Investment and the Digital Economy
Following a surge in foreign investment in 2015, global FDI flows fell 2 per cent, to $1.75 trillion, amid weak economic growth. A fall in inflows to developing economies was partly offset by modest growth in developed countries and a sizeable increase in transition economies. As a result, developed economies accounted for a growing share of global FDI inflows in 2016, absorbing 59 per cent of the total.
A modest recovery in global FDI flows is forecast for 2017, although flows are expected to remain well below their peak of 2007. A combined upturn of economic growth in major regions and improved corporate profits will boost business confidence, and consequently MNEs’ appetite to invest.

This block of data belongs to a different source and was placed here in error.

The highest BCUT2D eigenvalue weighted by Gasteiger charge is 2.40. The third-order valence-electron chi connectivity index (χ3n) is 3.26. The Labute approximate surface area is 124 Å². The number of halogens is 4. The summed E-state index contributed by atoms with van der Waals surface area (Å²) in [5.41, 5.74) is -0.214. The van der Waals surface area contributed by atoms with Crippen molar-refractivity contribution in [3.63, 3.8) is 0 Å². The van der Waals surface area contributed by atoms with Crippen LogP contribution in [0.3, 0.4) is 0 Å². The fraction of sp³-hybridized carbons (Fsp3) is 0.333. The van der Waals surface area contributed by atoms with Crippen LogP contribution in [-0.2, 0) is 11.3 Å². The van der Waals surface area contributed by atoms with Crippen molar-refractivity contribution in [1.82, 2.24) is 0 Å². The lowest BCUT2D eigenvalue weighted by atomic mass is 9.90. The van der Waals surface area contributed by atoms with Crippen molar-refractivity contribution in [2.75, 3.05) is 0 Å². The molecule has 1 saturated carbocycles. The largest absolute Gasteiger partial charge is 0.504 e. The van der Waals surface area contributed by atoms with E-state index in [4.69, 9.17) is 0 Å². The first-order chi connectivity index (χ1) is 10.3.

A cyclical uptick in manufacturing and trade is expected to result in faster growth in developed countries, while a likely strengthening of commodity prices should underpin a recovery in developing economies in 2017. As a result, global FDI flows are expected to increase by about 5 per cent in 2017 to almost $1.8 trillion. However, elevated geopolitical risks and policy uncertainty for investors could have an impact on the scale and contours of the FDI recovery in 2017.